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Critical Thinking

Respected food journalist Matthew Fort hosts a star-studded lunch in Mayfair and dishes up some indispensable advice to help restaurateurs please critics and customers alike.

Last month saw influential food journalist and Great British Menu judge Matthew Fort host an informal lunch at Mayfair’s Brasserie Chavot in partnership with Italian coffee maestro Lavazza. Around the table were some of the UK restaurant industry’s most influential players including renowned Calabrian chef Francesco Mazzei, Brasserie Chavot chef-patron Éric Chavot, Umu executive chef Yoshinori Ishii, Simon Rogan Restaurants managing director David Simms and high-profile restaurant consultant Silvano Giraldin, who worked at two-Michelin-starred Le Gavroche for 37 years.

The Lavazza BLUE System In Action

Fort – who was food editor at The Guardian for 10 years where he won the respect of chefs and restaurateurs across the UK for the quality and fairness of his restaurant reviews – is one of Lavazza’s key brand ambassadors in the UK and was recently signed for another year.

“I’m delighted to be continuing the official partnership with Lavazza. It’s been a great journey so far. I’ve always been a keen coffee man, at breakfast, for a mid-morning snap, at the end of lunch or dinner, and now I see that it’s a key ingredient in some of the finest restaurants in the UK including Ormer by Shaun Rankin, Bohemia, Restaurant Nathan
Outlaw, Outlaw s at The Capital, Texture, and Seven Park Place.” says Fort, who last month led an LAB talk titled The Place of Coffee in My Life at the London Coffee Festival on behalf of Lavazza.

“Working with Matthew has been essential to achieving our growth ambitions within the haute cuisine sector in the UK,” says Lavazza UK managing director David Rogers. “He is a great asset with a wealth of experience and influence. Most importantly, he is passionate about our coffee, our Italian heritage and our restaurant solution. He is a great friend of the company and it has been a very successful partnership to date.”

Fort will be hosting a number of chefs’ lunches highlighting Lavazza’s position in the world of haute cuisine and the importance coffee plays in Michelin-starred and other top-end restaurants. over a stunning meal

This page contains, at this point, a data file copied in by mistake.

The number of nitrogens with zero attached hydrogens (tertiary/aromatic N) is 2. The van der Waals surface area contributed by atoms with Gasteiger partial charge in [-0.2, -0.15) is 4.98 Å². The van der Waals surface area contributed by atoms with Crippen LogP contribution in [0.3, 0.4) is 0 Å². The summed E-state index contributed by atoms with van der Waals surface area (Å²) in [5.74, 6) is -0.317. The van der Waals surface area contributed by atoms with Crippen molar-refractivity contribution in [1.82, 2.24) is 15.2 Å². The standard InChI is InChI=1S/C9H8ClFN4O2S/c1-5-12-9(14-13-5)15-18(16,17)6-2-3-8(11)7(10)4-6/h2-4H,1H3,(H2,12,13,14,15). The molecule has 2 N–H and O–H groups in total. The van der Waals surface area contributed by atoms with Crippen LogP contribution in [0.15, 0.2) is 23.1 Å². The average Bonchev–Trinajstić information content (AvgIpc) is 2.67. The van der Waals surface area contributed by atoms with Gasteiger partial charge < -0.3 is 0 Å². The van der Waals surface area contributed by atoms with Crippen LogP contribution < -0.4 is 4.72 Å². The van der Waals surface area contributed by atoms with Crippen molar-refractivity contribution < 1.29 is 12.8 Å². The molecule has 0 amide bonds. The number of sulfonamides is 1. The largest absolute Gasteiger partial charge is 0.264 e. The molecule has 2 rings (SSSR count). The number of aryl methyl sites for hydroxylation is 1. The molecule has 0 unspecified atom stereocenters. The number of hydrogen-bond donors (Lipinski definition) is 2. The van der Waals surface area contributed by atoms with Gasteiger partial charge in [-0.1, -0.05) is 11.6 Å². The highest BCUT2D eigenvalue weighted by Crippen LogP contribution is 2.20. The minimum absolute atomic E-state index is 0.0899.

cooked by Chavot and his talented team that included red prawns with harissa and chickpeas and grilled new-season lamb with Jersey Royal potatoes, he led an informal discussion on what restaurants and chefs can do to avoid riling the critics and, perhaps more importantly, their customers.

  • Serving poor coffee
    “In nearly all cases, coffee is the last thing you consume before leaving the premises. It’s very silly to put effort into creating a wonderful restaurant experience and then to ruin it witha sub-par cup of espresso. I’ve been served watery coffee, overly bitter coffee and coffee full of grouts in some very expensive and famous restaurants. It indicates a lack of attention to detail, and that’s what being a good restaurateur is all about – getting lots of little details right.“If you’re making it manually, somebody needs to really care about it and take ownership otherwise it will be inconsistent. But with today’s coffee making technology there’s no excuse. the brewing process is fully automated in Lavazza’s BLUE system, for example. When I order coffee I’m looking for a clean kick, a balance between bitterness and acidity and roundness. I’m not a huge fan of this trend for very fruity sour coffees, either. I’m old fashioned and crave that wonderful chocolate note.“Another thing that often disappoints me is the type of sugar restaurants serve with coffee. If you’re going to add sugar to coffee it must be caster sugar because it dissolves quickly enough to sweeten the drink before it goes cold. Those rock hard lumps many restaurants offer are completely useless. I’ve persuaded a lot of restaurants to ditch them, in fact.”